The future is dark, the present burdensome. Only the past, dead and buried, bears contemplation.
1834 – Andrew Jackson became the first U.S. president to use federal troops to quell labor unrest. Construction teams consisting primarily of Irish, German, Dutch and black workers who, with primitive tools, were forced to work long hours for low wages in dangerous conditions, rioted but were quickly put down by federal troops. The move set a dangerous precedent for future labor-management relations. When labor uprisings increased toward and into the turn of the century, business leaders were confident in the knowledge that they could turn to local, state or federal government leaders to head off labor unrest. Although work resumed on the Chesapeake and Ohio Canal, the project was finally abandoned in 1850, with the farthest reach of the canal ending at Cumberland, Maryland.
1861 – Kansas became the 34th state to join the Union.
1863 – A detachment of California Volunteers led by Colonel Patrick Edward Connor engaged the Shoshone tribe at Bear River, Washington Territory, killing hundreds of men, women, and children.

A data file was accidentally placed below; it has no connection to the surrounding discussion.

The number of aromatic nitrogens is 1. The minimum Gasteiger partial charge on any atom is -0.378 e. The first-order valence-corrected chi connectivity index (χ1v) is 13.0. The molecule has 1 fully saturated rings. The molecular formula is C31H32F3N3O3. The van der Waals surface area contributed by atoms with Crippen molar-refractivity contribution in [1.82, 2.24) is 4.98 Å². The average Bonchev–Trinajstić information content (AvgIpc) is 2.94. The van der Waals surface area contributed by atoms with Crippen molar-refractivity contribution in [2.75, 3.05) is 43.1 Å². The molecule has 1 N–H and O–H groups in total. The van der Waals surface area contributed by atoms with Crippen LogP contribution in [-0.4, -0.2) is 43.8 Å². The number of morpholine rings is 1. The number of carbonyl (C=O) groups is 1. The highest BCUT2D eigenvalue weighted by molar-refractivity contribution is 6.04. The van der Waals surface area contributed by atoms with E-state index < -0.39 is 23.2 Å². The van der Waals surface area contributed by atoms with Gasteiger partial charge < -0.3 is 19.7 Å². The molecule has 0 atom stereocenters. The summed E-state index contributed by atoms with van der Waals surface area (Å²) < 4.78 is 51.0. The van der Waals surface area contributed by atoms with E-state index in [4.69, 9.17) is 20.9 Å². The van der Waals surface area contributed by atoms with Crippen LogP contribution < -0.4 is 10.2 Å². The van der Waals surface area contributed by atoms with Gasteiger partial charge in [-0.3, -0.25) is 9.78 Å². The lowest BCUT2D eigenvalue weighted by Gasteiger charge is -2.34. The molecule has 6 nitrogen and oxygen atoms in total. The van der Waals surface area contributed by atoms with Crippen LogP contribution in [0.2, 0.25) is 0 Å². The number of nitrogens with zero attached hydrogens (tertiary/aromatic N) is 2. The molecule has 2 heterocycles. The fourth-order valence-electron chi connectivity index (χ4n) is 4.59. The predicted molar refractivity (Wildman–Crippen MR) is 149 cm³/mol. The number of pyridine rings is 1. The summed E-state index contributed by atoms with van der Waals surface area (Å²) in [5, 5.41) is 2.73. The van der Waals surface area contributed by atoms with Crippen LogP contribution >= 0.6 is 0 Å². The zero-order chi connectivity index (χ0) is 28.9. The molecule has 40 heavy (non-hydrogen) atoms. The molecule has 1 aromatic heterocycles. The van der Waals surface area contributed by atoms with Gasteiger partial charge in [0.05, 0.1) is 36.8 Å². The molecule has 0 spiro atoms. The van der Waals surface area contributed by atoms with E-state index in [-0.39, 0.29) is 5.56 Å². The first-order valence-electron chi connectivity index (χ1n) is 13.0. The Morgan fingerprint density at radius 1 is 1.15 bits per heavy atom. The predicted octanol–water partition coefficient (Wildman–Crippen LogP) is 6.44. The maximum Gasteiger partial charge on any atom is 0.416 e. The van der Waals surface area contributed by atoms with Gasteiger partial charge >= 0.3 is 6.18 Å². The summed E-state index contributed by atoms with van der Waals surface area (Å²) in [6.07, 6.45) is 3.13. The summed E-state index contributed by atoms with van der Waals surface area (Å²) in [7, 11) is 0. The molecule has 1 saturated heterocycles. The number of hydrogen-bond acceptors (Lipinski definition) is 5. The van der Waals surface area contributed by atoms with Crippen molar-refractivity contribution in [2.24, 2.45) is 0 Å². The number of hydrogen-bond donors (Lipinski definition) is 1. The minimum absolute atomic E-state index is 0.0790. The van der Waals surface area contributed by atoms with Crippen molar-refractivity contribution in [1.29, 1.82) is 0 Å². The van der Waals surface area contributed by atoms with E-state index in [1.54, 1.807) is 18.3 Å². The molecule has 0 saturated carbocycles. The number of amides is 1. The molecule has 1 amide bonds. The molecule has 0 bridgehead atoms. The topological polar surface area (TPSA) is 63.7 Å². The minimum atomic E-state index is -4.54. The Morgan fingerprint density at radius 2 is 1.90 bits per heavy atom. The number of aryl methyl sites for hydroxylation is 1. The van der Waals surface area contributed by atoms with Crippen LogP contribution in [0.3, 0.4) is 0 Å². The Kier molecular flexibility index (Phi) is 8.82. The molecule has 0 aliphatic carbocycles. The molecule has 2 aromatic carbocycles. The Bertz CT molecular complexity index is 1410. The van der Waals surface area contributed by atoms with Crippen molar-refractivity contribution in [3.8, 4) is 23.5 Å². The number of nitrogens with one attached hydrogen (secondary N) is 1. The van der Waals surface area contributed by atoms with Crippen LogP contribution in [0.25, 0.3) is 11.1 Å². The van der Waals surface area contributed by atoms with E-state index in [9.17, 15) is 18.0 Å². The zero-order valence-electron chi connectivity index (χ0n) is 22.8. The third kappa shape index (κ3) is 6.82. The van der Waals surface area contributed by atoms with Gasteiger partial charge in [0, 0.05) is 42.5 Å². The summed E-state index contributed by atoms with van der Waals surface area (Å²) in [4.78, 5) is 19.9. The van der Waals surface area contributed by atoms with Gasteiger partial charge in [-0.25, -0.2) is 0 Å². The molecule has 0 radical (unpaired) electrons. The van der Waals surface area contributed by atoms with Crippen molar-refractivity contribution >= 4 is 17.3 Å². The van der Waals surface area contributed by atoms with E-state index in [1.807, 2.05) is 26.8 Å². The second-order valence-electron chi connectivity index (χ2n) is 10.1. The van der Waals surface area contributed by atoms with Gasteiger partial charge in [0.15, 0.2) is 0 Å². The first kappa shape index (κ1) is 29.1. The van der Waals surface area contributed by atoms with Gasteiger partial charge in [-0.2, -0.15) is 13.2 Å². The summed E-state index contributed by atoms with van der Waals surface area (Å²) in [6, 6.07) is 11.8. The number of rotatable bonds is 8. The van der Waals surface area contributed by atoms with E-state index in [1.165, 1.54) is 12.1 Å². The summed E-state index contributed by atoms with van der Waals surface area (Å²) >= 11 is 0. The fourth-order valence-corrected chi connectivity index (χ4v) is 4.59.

Col. Connor and the California Volunteers were treated as heroes. Connor was promoted to the permanent rank of Brigadier General and given a brevet promotion shortly afterward to the rank of Major General.
1936 – The Baseball Hall of Fame elected its first members in Cooperstown, New York: Ty Cobb, Babe Ruth, Honus Wagner, Christy Mathewson and Walter Johnson. The players were selected by a vote of the Baseball Writers’ Association of America
1963 – Poet Robert Frost (naming only a few examples of his creative genius would be an injustice to the rest) died of complications from prostate surgery at the age of 88.